This collaborative process culminated in an event entitled home which involved the release of 400 homing pigeons from the balconies of the Shangan block of flats in Ballymun on Saturday, 27 September 2003.The homing pigeons when released, carried the written wishes on their legs. By recording and liberating these wishes I wanted to facilitate the communication of the feelings of a community undergoing a period of geographical and emotional upheaval, bringing together individuals to create a response in a genuinely collaborative manner.
I would like to take this opportunity to thank all of the collaborators involved in home. All the residents, and in particular the members of Ballymun Pigeon Club and I hope that through this project we have strengthened their links with the community and help to raise an awareness of the club as an integral element of the community.
© Rhona Byrne 04.04
Home the project and publication was funded by The Arts Council of Ireland: Artist in the Community Scheme managed by Create, Dublin City Council, Musgrave retail services, Lisney property, Sika Ireland and supported by Atelier David Smith and Dermott Byrne of Speedi Snaps.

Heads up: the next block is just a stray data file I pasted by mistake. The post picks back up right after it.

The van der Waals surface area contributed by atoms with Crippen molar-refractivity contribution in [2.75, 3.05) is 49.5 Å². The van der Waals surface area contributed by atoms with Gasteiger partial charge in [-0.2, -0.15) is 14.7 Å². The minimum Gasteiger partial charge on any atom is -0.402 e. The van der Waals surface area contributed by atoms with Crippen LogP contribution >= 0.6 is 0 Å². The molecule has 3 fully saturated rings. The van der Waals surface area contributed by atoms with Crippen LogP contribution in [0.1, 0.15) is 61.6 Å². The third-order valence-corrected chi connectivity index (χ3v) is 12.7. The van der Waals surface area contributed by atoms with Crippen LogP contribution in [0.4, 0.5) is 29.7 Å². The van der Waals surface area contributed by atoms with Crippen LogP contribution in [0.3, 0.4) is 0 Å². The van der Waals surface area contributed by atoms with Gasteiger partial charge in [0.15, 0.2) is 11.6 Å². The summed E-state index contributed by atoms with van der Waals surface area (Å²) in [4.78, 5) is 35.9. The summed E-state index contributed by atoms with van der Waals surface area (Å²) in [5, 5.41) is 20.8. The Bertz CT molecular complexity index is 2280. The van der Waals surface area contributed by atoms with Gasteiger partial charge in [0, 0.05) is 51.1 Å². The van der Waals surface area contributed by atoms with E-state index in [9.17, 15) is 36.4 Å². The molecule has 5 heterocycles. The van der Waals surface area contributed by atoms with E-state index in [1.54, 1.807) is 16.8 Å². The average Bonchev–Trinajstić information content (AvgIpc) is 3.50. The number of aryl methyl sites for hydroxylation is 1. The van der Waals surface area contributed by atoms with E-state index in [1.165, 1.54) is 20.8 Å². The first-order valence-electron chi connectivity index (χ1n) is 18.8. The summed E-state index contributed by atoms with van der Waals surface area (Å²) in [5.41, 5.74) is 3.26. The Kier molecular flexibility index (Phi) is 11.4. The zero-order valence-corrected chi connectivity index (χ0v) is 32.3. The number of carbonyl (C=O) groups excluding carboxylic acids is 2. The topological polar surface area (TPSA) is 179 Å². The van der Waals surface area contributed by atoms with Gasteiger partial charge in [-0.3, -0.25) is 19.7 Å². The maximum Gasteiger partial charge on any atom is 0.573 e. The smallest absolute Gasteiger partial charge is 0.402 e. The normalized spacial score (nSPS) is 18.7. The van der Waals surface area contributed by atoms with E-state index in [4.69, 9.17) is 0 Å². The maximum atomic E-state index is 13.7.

‘home’ the publication was designed by Atelier David Smith and Oran Day
The publication ‘home’ was awarded A gold ICAD (Irish creative advertising and design) award 2004 And represented Ireland in the Art Directors Club Europe ACDE awards. 2004 And also won the ‘Irish print award’ for ‘Home’ the publication, printed by Wood Print Craft.2004.
Rhona Byrne was born and lives in Dublin Ireland, she graduated from the National College of Art and Design, Dublin in 1994 with an honours BFA in sculpture. Rhona employs varied media in her work – photography, video, sculpture, installation- and has initiated and produced event based collaborative and participatory art projects. Her work often responds to a particular place or situation, examining everyday existence and relationships to the urban environment as individuals and collectively, exploring the physical, emotional and cultural connections we have with our surroundings.
Selected exhibitions include 2006 :Nothing Happens. Gallery for One, Dublin; Here there and Otherwise Broadstone Gallery Dublin; Umbrella Project The LAB, Dublin; Concourse Dun laoighre, Dublin; 2005: Offside The Hugh Lane Dublin City Gallery; Transformation, Flexible Art Network, Serbia Montenegro; Kliniczna, Poland; Art scene warehouse, Shanghai, China; Superbia 2, Cork Capital City of Culture 2005, Affinity, Billboart Gallery Europe, presented in 13 European capital cities, 2004; Recent projects and publications: The umbrella project walking tours, The Firestation Artists Studios Artist in the community studio award and home Rhona Byrne and Ballymun Pigeon Club.